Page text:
Publish Date: 4/13/2017
RELEASE: County Law Enforcement Saves Life Using Opioid Overdose Training
Following County Training, Sheriff’s Deputies Administer Naloxone In Overdose Situation
FONDA — County Executive Matthew L. Ossenfort announced, on Thursday, that county law enforcement and first responders recently underwent an opioid overdose prevention program training. The county is now certified by the state of New York to operate an opioid overdose prevention program. With this certification, the county can hold trainings, issue naloxone kits and trained staff can take action in an overdose situation.
This training has already proved beneficial. On Saturday, April 8, deputies from the Montgomery County Sheriff’s Department used their newly issued naloxone kits to save a man’s life. The deputies responded to a call in the Town of Mohawk, witnessed someone experiencing overdose symptoms and, along with the ambulance crew that arrived on scene, revived him by administering naloxone, known by the brand name narcan.
“The opioid epidemic is a serious public safety concern,” Ossenfort said. “Having those who are typically first on scene trained to administer this life-saving drug will help in the fight against overdose fatalities, as we just recently saw. This is another county initiative aimed at providing our first responders and law enforcement men and women with the tools they need to do the job of keeping us safe. I also want residents to know that the county is here to provide help and resources to those struggling with addiction and to their families.”
Earlier this year, employees from the departments of Probation, the Sheriff’s Office, Emergency Management, Public Health and Mental Health went through an opioid overdose prevention program training on how to properly administer narcan. Now, any of these trained employees can react to an overdose situation by administering narcan to attempt to reverse an opioid overdose, while an ambulance is being dispatched.
The training was held at the new Emergency Operations Center at the Public Safety Facility, in Fultonville. Administered through the state’s Division of Criminal Justice Services (DCJS), this training is certified by the New York State Department of Health as an Opioid Overdose Prevention Program. The training was provided by a sergeant from the Schenectady County Sheriff’s Office and was taken by members of the Amsterdam Police Department, in addition to the county staff that was present.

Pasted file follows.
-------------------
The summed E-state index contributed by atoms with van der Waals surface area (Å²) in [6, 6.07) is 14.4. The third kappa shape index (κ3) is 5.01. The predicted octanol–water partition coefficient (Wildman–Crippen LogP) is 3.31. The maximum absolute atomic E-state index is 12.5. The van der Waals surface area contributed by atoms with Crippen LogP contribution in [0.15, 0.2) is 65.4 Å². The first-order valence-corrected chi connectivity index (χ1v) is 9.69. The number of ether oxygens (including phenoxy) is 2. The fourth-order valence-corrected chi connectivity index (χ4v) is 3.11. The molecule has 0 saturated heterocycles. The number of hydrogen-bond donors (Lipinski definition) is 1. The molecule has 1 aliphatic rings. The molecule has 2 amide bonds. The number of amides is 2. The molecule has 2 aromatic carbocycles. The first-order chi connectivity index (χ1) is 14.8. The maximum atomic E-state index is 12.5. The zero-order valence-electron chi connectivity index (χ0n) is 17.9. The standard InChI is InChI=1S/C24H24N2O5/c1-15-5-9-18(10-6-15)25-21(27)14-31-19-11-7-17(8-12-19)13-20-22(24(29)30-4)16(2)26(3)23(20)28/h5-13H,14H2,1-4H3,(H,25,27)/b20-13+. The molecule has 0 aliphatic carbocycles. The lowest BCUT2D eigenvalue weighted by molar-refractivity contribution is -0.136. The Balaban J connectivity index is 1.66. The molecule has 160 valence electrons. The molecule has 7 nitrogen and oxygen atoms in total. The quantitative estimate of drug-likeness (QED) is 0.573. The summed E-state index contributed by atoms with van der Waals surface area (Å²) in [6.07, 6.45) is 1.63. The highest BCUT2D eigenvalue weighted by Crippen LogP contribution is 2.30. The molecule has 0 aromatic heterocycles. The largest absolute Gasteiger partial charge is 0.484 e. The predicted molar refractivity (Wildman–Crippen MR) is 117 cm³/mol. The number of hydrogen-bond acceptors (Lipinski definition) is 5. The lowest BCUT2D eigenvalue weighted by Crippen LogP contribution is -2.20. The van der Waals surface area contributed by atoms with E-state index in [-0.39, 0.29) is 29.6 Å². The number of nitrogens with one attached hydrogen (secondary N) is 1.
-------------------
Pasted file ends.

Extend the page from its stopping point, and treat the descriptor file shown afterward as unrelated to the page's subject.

The county has completed all of the steps to achieve this state certification, which included submitting an application, creating a policy, having employees attend this training on how to use these kits, have a doctor on board, which is Dr. Govind Rao, and having a designated person in charge of overseeing the kits, which is Emergency Services Director Jeffrey T. Smith.
“It is critically important that First Responders are trained in how to administer this drug because those first few moments can really make a life-saving difference,” said Smith, who along with Undersheriff Robert A. Thomas, III, and two sheriff’s deputies, is now certified to be instructors of the training.
Narcan is a medicine that can reverse an overdose by blocking heroin or other opiates in the brain for 30 to 90 minutes. New York has a law that took effect in 2006, which allows for non-medical persons to administer narcan to another individual to prevent an opioid overdose from becoming fatal.
“Narcan isn’t a solution to drug addiction, but having law enforcement officials trained in how to administer the drug has proven it can save someone’s life,” Thomas said.
If you or someone you know is struggling with drug addiction, please contact the Mental Health and Addiction Services hotline, operated by St. Mary’s Hospital at (518) 842-9111.
Earlier this year, county and law enforcement officials took part in a Naloxone Training in the Emergency Operations Center at the Montgomery County Public Safety Facility, in Fultonville. The training was administered through the state’s Division of Criminal Justice Services (DCJS) and is certified by the New York State Department of Health as an Opioid Overdose Prevention Program.